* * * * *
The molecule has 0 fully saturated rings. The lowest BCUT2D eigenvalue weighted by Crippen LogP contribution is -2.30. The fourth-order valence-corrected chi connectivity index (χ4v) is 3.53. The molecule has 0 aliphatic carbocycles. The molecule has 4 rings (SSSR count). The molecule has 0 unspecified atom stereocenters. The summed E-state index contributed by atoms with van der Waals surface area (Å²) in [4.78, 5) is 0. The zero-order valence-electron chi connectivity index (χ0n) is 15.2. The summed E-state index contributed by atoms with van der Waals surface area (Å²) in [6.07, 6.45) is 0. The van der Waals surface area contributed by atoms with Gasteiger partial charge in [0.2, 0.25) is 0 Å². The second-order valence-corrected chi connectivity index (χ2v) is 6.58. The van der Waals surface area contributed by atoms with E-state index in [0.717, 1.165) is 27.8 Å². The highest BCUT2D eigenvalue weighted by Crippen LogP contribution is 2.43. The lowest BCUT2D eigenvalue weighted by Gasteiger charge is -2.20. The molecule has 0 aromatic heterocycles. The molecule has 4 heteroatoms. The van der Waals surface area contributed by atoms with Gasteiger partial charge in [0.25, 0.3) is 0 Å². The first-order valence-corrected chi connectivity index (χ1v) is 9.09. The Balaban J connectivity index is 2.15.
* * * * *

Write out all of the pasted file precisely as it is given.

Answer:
The molecule has 0 fully saturated rings. The lowest BCUT2D eigenvalue weighted by Crippen LogP contribution is -2.30. The fourth-order valence-corrected chi connectivity index (χ4v) is 3.53. The molecule has 0 aliphatic carbocycles. The molecule has 4 rings (SSSR count). The molecule has 0 unspecified atom stereocenters. The summed E-state index contributed by atoms with van der Waals surface area (Å²) in [4.78, 5) is 0. The zero-order valence-electron chi connectivity index (χ0n) is 15.2. The summed E-state index contributed by atoms with van der Waals surface area (Å²) in [6.07, 6.45) is 0. The van der Waals surface area contributed by atoms with Gasteiger partial charge in [0.2, 0.25) is 0 Å². The second-order valence-corrected chi connectivity index (χ2v) is 6.58. The van der Waals surface area contributed by atoms with E-state index in [0.717, 1.165) is 27.8 Å². The highest BCUT2D eigenvalue weighted by Crippen LogP contribution is 2.43. The lowest BCUT2D eigenvalue weighted by Gasteiger charge is -2.20. The molecule has 0 aromatic heterocycles. The molecule has 4 heteroatoms. The van der Waals surface area contributed by atoms with Gasteiger partial charge in [0.25, 0.3) is 0 Å². The first-order valence-corrected chi connectivity index (χ1v) is 9.09. The Balaban J connectivity index is 2.15.